Aston Martin


It is everything British. It was the first car uniquely “modified” by Q for James Bond. It is the Aston Martin.

And very likely, at least to most Americans, the Aston Martin is synonymous with 007 agent, James Bond. However, is it a car Americans might prefer in and of itself? Maybe, but The Distillery doubts it will be the Aston Martin web site that convinces them of that. It is not a badly designed site, but it simply doesn’t convey (although there is great attempt) the mystique of the Aston Martin brand. That might have something to do with Aston Martin now being owned by Ford.

The site is thoroughly modern (by British standards), but suffers from a certain lack of originality and cachet. Yes, we find the now expected driving videos. However, and with all due respect, the music in at least one of them nothing more than glorified Muzak. It almost gets in the way more than it holds one’s attention. And in another video, one is left with a decidedly negative impression of Aston Martin that not even the video’s ending can eliminate. (Well, that was The Distillery’s reaction.)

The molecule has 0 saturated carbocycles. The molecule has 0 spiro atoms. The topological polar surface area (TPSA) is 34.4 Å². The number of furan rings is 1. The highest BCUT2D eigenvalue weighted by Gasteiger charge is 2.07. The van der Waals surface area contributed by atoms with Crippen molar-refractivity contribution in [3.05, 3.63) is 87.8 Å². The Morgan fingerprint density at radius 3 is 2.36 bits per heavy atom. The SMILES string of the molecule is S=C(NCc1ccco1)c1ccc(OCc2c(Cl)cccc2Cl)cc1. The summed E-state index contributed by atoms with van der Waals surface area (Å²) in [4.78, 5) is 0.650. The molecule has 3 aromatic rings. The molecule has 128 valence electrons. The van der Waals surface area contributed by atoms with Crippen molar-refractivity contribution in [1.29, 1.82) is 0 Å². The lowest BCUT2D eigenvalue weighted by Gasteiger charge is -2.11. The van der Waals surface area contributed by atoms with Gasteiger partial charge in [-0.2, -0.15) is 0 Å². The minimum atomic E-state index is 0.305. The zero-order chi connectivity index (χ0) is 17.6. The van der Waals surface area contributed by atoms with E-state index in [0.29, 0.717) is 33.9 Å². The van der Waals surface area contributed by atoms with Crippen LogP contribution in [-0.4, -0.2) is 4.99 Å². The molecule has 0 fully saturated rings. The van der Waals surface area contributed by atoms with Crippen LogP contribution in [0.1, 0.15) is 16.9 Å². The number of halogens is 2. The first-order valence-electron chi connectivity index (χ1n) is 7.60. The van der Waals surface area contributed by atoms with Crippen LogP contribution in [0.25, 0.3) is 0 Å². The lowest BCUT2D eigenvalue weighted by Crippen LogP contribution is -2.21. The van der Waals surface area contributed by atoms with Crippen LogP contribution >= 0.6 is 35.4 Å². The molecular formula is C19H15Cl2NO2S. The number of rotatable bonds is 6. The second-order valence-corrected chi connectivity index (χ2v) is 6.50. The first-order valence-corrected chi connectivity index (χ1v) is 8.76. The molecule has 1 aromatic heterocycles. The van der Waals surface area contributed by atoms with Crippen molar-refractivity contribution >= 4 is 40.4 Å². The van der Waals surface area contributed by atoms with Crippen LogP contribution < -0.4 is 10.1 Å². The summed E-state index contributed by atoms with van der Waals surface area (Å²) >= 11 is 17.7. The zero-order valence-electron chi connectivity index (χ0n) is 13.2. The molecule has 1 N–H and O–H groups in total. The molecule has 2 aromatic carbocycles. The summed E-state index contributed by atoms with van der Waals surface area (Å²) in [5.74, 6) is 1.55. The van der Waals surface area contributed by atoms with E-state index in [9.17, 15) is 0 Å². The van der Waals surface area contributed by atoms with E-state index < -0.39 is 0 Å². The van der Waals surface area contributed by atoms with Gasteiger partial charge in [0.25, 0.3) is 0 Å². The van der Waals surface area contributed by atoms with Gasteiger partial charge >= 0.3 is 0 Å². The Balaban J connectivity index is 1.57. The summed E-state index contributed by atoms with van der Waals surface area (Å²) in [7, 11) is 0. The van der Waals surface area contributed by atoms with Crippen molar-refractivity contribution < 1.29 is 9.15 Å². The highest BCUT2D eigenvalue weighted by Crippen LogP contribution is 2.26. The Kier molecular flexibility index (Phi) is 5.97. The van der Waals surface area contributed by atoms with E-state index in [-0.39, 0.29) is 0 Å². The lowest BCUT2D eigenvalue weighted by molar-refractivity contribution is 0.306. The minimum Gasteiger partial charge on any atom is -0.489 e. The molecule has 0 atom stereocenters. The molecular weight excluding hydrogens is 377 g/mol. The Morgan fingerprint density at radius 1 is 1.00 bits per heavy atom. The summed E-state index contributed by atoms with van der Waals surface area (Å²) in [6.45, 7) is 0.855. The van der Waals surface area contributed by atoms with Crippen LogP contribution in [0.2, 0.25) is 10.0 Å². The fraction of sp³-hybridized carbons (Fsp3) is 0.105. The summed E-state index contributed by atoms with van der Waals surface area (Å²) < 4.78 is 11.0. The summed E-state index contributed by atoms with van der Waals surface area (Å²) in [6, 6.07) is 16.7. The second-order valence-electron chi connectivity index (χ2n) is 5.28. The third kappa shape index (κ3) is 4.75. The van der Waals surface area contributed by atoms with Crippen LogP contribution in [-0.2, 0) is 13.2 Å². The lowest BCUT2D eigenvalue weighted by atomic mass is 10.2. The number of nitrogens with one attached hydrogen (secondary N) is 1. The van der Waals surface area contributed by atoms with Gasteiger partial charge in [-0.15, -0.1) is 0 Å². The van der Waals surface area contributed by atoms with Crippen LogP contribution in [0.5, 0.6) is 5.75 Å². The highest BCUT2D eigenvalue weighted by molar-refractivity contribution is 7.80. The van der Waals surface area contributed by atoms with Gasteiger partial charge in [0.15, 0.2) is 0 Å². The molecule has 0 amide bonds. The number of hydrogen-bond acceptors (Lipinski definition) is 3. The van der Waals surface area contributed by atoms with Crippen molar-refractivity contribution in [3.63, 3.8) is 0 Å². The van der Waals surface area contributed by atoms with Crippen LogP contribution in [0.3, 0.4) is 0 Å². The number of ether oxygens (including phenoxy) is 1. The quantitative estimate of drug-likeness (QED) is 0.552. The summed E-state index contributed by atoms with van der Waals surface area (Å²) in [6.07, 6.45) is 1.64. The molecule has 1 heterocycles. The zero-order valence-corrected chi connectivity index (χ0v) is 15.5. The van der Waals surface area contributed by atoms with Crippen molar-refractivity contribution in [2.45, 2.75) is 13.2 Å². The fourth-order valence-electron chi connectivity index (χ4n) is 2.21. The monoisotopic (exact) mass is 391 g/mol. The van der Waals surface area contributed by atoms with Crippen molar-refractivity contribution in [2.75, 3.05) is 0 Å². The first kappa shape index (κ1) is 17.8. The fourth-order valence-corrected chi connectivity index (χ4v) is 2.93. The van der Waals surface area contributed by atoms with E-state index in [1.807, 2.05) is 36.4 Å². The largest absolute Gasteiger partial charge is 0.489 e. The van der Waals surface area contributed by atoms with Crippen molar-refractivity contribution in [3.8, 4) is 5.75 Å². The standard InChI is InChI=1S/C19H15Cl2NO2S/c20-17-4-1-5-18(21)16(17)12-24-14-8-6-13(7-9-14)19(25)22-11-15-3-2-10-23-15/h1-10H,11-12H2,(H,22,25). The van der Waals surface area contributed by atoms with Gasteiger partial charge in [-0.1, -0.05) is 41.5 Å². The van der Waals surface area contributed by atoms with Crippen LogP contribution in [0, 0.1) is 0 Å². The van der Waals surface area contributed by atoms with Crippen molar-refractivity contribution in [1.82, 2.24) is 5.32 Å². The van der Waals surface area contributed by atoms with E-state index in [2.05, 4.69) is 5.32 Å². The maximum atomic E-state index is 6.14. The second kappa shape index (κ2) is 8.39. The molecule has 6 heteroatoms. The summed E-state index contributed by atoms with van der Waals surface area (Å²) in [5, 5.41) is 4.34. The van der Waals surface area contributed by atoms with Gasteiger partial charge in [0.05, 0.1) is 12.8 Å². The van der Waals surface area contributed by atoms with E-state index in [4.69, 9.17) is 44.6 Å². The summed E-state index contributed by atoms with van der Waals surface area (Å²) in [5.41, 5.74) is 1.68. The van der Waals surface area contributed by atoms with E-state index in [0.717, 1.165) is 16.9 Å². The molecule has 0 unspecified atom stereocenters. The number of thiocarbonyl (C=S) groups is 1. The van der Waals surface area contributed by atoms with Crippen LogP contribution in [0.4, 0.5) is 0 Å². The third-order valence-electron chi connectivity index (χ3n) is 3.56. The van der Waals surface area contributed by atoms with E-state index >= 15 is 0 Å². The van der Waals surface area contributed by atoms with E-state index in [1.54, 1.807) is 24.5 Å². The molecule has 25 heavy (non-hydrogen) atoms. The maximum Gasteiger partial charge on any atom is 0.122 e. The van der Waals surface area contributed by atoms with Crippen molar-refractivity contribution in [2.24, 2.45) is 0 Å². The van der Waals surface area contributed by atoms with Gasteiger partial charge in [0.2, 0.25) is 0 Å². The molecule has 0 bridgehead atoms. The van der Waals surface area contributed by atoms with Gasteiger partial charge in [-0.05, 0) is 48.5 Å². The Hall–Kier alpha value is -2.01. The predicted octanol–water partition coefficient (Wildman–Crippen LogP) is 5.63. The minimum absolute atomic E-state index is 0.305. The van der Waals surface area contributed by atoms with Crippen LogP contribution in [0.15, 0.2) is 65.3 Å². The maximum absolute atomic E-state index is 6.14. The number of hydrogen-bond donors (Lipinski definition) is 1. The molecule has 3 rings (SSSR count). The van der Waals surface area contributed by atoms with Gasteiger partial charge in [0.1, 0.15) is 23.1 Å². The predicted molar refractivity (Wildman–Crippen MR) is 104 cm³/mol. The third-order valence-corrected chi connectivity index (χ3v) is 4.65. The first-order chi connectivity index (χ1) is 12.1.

In that one video, at the very same time the word “evil” is spoken, a less-than-friendly looking driver seemingly captures and crushes a butterfly with his bare hand. Granted, a few seconds later he stops the car and releases it, and there is a disclaimer that no butterflies were harmed during the making of the commercial, but by that time I suspect more than one viewer experienced the same visceral reaction as I. “Why is he killing the butterfly?!” (I don’t think Aston Martin expected that particular reaction. Maybe the firm will use a focus group next time.)

And once again, we find a classic online media/advertising mistake–a microsite, this time for the Aston Martin V8 Vantage Roadster, but with absolutely no audio. Having no audio commands the viewer’s attention for maybe a few seconds, but not much more. Conversely, we have seen that just the correct few notes and bars can transform a quick click by the viewer into a few minutes of wonder. Then again, maybe Aston Martin thinks this downloadable sound of the DB8 engine suffices. It does not. It seems the firm does not recognize that sight and sound together work far better than either alone.

In sum, it is unfortunate Aston Martin cannot instill in its web site that same sense of wonder we have when watching a Aston Martin driven by James Bond–machine guns, water cannons, ejection seats, or not as standard equipment.

Home page:  Aston Martin

Aston Martin DB 5
Aston Martin DB 5

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